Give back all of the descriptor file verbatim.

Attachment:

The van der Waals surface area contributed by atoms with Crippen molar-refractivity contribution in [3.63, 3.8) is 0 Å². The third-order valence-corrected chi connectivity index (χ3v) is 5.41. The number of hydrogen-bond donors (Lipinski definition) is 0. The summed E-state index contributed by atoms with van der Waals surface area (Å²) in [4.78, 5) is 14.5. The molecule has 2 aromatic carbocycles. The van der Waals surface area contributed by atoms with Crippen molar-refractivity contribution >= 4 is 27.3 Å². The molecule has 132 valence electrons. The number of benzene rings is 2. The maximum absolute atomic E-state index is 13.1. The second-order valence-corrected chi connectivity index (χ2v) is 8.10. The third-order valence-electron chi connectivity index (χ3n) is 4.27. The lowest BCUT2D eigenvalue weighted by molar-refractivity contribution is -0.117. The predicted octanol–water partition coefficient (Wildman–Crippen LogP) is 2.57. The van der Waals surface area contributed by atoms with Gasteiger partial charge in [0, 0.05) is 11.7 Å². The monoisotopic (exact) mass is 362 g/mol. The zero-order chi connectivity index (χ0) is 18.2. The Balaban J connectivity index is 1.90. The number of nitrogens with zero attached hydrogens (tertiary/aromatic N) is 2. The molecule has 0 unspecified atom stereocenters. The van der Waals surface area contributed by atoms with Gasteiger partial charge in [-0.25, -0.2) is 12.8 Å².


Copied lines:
The van der Waals surface area contributed by atoms with Crippen molar-refractivity contribution in [3.63, 3.8) is 0 Å². The third-order valence-corrected chi connectivity index (χ3v) is 5.41. The number of hydrogen-bond donors (Lipinski definition) is 0. The summed E-state index contributed by atoms with van der Waals surface area (Å²) in [4.78, 5) is 14.5. The molecule has 2 aromatic carbocycles. The van der Waals surface area contributed by atoms with Crippen molar-refractivity contribution >= 4 is 27.3 Å². The molecule has 132 valence electrons. The number of benzene rings is 2. The maximum absolute atomic E-state index is 13.1. The second-order valence-corrected chi connectivity index (χ2v) is 8.10. The third-order valence-electron chi connectivity index (χ3n) is 4.27. The lowest BCUT2D eigenvalue weighted by molar-refractivity contribution is -0.117. The predicted octanol–water partition coefficient (Wildman–Crippen LogP) is 2.57. The van der Waals surface area contributed by atoms with Gasteiger partial charge in [0, 0.05) is 11.7 Å². The monoisotopic (exact) mass is 362 g/mol. The zero-order chi connectivity index (χ0) is 18.2. The Balaban J connectivity index is 1.90. The number of nitrogens with zero attached hydrogens (tertiary/aromatic N) is 2. The molecule has 0 unspecified atom stereocenters. The van der Waals surface area contributed by atoms with Gasteiger partial charge in [-0.25, -0.2) is 12.8 Å².